- 1 Convergence & Society: Science, health and new dimensions for communications
- 1.1 Monday morning, Oct. 11
- 1.2 Why do mental-health patients blog? – Yifeng Hu
- 1.3 Social web and prostate cancer – Alxis Koskan
- 1.4 Studying journalism curriculum convergence
- 1.5 Communicating health messages to baby boomers – Simon Hudson
- 1.6 Health disparity news: An experiment with journalists / Univ. of Missouri
- 1.7 Reproductive health issues in South Carolina
Convergence & Society: Science, health and new dimensions for communications
These are running notes by Bill Densmore of the ninth-annual Convergence and Society conference at the University of South Carolina in Columbia, S.C. on Oct. 11-12, 2010.
Monday morning, Oct. 11
Dean Charles Bierbauer of the College of Mass Communications and Information Studies, provides a short introduction.
Andrea Tanner, a conference co-chair, talks about a campus-wide effort on science and health communication. They also have a graduate certificate in health communications. It’s an expanding program, for working professionals and for graduate students.
Keynote speaker tonight is Elizabeth Cohen, a science correspondent for CNN. She’ll talk about challenges and opportunities of reporting medical and science.
Why do mental-health patients blog? – Yifeng Hu
Today’s first presenter is by Yifeng Hu of the College of New Jersey. She has been studying mental health blogs authored by patients. She says there are few studies on patient-authored health blogs and mental health is an often-ignored topic. One finding: Mental-health bloggers keep blogging even when nobody comments. She asked, “Why?” She wonders, is the public ignoring the giving part of social support.
She interviewed the mental-health patient bloggers and found that many of the patients expressed a desire to want to help others. Her theory: Is this sort of altruistic behavior good for their mental health? By projecting outward, and disengaging from self-reference, might that enhance their quality of life, Hu postulated?
So she asked two questions:
- Are mental health bloggers more motivated to help others or to seek to help from others?
- What are the relationships which result?
Did the blogging result in decreased absenses from work, improved emotional, cognitive or behavior? She started with two mental-health blog directories and selected blogs that have been updated at least once in six months to conduct her research. Her study sample included 162 blogs. She emailed them, wrote on their guest pages (if they had one) or commented on their latest blog entries. A total of 57 percent agreed to participate in her study. She also posted to mental-health group bloggers on Facebook. She verified their blog and their identity, asked them to complete an online survey and a $10 gift card as an incentive and ended up with 50 cases.
Most are female, middle-age and Caucasian and 88 percent have some college experience. Most are unemployed or homemakers and 64 percent live in the United States. A total of 96 percent have been diagnosted with a mental disorder and the top three disorders were depression (62 percent), bipolar disorder (52 percent) and anxiety disorders (48 percent).
- “Mental health bloggers are more motivated to help than to seek help,” says Hu. She says mental-health patients often have a sense of shame because of historical views of their illness. This is partly because they are afraid of being stigmatized if they seek help and their condition becomes know among co-workers or others.
- ”The helping motive is positive related to all perceived benefits,” because as mental-health patients reach out to help others, they gain a new perspective – their own health issues become less important.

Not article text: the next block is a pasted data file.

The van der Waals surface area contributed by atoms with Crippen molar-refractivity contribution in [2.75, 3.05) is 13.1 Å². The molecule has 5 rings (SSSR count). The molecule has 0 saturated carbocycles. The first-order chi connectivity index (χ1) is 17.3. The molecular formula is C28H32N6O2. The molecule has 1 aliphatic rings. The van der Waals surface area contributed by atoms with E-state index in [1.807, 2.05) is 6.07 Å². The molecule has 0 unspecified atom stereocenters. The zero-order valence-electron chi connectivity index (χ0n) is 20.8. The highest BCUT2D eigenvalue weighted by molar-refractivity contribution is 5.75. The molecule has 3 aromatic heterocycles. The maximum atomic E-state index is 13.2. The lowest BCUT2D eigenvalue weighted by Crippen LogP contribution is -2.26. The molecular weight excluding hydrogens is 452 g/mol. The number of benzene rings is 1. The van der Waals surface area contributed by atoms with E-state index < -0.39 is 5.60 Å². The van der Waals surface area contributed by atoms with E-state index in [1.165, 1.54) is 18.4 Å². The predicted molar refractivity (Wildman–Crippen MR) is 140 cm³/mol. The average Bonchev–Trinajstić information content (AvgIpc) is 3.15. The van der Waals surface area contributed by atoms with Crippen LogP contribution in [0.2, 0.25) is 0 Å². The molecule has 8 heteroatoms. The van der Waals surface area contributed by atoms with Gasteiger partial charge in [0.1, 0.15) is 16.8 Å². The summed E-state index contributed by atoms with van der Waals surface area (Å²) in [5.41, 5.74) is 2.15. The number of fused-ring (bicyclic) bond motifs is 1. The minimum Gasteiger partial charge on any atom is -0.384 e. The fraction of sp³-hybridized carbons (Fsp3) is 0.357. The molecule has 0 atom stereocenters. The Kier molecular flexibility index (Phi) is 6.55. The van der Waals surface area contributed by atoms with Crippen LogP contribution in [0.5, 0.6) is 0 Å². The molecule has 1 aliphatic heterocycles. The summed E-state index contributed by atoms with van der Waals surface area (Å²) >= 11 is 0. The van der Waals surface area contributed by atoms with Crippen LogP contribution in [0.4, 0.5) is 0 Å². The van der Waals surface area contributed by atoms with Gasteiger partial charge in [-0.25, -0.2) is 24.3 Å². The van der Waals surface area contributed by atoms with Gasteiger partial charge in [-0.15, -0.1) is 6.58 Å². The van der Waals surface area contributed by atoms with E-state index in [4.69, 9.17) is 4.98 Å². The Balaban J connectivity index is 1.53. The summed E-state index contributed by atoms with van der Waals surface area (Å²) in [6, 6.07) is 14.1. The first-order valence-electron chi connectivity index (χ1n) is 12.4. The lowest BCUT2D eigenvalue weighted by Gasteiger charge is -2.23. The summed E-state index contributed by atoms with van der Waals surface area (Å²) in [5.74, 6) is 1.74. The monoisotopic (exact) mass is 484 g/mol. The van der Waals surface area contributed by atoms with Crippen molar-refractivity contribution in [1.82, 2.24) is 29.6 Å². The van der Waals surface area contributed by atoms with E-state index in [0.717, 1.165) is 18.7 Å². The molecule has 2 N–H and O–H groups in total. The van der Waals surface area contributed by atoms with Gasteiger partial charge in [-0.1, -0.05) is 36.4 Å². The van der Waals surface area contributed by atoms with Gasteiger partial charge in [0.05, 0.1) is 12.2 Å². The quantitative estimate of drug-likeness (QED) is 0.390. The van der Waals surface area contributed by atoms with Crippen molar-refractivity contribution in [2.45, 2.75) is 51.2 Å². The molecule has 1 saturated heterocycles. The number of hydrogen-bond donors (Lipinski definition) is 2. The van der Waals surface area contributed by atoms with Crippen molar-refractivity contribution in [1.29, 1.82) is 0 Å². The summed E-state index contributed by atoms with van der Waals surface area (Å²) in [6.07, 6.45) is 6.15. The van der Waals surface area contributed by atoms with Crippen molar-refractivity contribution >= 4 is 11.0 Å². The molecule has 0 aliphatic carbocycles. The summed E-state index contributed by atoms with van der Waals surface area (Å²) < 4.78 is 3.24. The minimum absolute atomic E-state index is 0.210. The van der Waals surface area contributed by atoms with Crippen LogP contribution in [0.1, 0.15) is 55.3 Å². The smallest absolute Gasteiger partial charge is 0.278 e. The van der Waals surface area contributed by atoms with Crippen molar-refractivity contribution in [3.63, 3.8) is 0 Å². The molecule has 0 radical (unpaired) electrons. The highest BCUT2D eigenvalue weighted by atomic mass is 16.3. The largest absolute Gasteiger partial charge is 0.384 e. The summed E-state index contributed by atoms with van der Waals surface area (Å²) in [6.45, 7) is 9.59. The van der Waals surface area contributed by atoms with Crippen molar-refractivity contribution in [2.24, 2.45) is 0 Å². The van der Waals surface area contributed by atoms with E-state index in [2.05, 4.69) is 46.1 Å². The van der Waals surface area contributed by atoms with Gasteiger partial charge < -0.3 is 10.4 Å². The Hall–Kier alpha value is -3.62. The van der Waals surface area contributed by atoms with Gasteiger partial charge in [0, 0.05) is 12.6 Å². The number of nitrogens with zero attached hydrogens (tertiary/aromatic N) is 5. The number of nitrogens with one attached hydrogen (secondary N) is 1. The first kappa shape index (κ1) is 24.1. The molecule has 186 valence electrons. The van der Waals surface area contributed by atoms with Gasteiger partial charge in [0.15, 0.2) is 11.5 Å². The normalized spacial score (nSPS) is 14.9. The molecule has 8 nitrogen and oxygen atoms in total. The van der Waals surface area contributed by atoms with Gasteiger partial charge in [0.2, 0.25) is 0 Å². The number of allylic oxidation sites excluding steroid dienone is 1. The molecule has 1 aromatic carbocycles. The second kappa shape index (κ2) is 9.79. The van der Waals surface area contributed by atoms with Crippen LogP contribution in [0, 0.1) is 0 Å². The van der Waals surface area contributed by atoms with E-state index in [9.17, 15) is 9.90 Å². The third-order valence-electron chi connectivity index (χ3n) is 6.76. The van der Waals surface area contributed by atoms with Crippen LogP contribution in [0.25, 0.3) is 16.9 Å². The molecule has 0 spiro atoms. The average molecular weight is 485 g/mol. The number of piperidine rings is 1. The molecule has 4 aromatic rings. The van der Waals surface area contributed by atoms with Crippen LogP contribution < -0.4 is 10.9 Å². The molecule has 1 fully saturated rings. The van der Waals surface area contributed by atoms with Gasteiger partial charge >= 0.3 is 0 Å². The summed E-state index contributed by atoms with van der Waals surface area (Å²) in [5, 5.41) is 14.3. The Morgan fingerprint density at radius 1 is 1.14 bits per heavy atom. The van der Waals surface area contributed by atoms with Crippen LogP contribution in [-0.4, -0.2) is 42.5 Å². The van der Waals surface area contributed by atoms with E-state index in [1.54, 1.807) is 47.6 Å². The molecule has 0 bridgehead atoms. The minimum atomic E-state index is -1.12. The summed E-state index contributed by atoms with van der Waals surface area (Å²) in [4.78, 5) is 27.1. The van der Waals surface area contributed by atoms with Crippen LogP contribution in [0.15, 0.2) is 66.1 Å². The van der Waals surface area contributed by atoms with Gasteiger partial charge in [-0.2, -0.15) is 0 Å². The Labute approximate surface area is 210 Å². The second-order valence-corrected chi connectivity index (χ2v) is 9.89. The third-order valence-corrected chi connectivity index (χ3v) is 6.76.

- Able to reach a population that is normally extremely hard to reach
- Went beyond descriptive nature of content analysis
- Provided a better understanding of blog media – this is one reason why people blog without feedback – they have altruistic motives
- Suggests a new direction for examination of roles and effects of social media in health
- Added empiracle evidence to the altruism literature
Limitations and future research
- Need a larger (more than 50), more representative population
- Need a longitudinal study or experiment to establish the causation
- Use blogs to advocate against mental illness stigma?
- Provide lessons for other social media and other types of content beyond mental health
Would results have been different if the 50 study participants were not diagnosed? She feels it doesn’t matter if they are diagnosed as long as they perceive they have mental health issues and blog about those issues. She does not think the results would differ. The reason most participants were diagnosed (based on self report) may surprise some people, but research shows most people who search for health information on the web end up going to their doctors. So that’s probably why most study participants were diagnosed.
Social web and prostate cancer – Alxis Koskan
Prostate cancer is the most-diagnosed cancer among men – 32,050 have died so far in 2010 and there were 217,730 cases reported in the U.S. this year. The highest rate among African American men is in South Carolina. There is debate about whether to get a blood test to check for the prostate-cancer antigen. Sometimes men receive a high score, even though the disease may be very early stage and the result can be treatment that has adverse side effects – urinary infections, incontinence and impotence. She studied websites and social-media services which address public-health information and doctor-patient decision-making on what to do about prostate cancer.
- Recommend shared decisionmaking
- Check credibility of blogs which have no authorship info
- Half the sites don’t have mobilizing info – what to do next
- Need a readability and cultural sensitivity study of cancer websites. Perhaps they are written at too high a level.
- Consider the users of the sites and what the need
Studying journalism curriculum convergence
Despite this conference and efforts, there are still more journalism programs nationwide that are siloed among print, broadcast and web than converged. The effort of sessions today is to understand how to change that through discussions, through the #convcurriculum and @convcurriculum Twitter feeds, through a blog.
Communicating health messages to baby boomers – Simon Hudson